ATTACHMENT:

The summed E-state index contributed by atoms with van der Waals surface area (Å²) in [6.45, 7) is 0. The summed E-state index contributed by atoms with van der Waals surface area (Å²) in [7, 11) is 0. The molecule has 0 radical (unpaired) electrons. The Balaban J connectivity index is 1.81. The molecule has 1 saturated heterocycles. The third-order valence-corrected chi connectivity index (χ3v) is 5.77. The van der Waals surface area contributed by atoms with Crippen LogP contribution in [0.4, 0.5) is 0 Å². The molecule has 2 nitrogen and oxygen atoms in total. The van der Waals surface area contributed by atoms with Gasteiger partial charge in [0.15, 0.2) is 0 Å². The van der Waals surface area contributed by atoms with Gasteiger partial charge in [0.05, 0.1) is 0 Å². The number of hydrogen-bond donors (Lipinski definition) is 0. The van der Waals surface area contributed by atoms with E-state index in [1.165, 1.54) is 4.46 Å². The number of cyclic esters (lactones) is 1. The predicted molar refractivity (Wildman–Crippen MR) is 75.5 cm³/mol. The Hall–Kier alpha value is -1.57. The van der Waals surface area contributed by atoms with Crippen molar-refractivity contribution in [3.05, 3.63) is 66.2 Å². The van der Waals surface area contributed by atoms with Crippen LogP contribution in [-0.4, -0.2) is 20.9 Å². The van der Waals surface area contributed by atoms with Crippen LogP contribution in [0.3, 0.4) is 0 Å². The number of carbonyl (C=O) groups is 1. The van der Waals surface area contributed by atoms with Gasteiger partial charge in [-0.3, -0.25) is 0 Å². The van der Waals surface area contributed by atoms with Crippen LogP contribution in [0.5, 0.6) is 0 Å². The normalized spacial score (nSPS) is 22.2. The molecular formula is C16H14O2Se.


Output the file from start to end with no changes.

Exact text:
The summed E-state index contributed by atoms with van der Waals surface area (Å²) in [6.45, 7) is 0. The summed E-state index contributed by atoms with van der Waals surface area (Å²) in [7, 11) is 0. The molecule has 0 radical (unpaired) electrons. The Balaban J connectivity index is 1.81. The molecule has 1 saturated heterocycles. The third-order valence-corrected chi connectivity index (χ3v) is 5.77. The van der Waals surface area contributed by atoms with Crippen LogP contribution in [0.4, 0.5) is 0 Å². The molecule has 2 nitrogen and oxygen atoms in total. The van der Waals surface area contributed by atoms with Gasteiger partial charge in [0.15, 0.2) is 0 Å². The van der Waals surface area contributed by atoms with Gasteiger partial charge in [0.05, 0.1) is 0 Å². The number of hydrogen-bond donors (Lipinski definition) is 0. The van der Waals surface area contributed by atoms with E-state index in [1.165, 1.54) is 4.46 Å². The number of cyclic esters (lactones) is 1. The predicted molar refractivity (Wildman–Crippen MR) is 75.5 cm³/mol. The Hall–Kier alpha value is -1.57. The van der Waals surface area contributed by atoms with Crippen molar-refractivity contribution in [3.05, 3.63) is 66.2 Å². The van der Waals surface area contributed by atoms with Crippen LogP contribution in [-0.4, -0.2) is 20.9 Å². The van der Waals surface area contributed by atoms with Crippen LogP contribution in [0.3, 0.4) is 0 Å². The number of carbonyl (C=O) groups is 1. The van der Waals surface area contributed by atoms with Gasteiger partial charge in [-0.3, -0.25) is 0 Å². The van der Waals surface area contributed by atoms with Crippen LogP contribution in [0.5, 0.6) is 0 Å². The normalized spacial score (nSPS) is 22.2. The molecular formula is C16H14O2Se.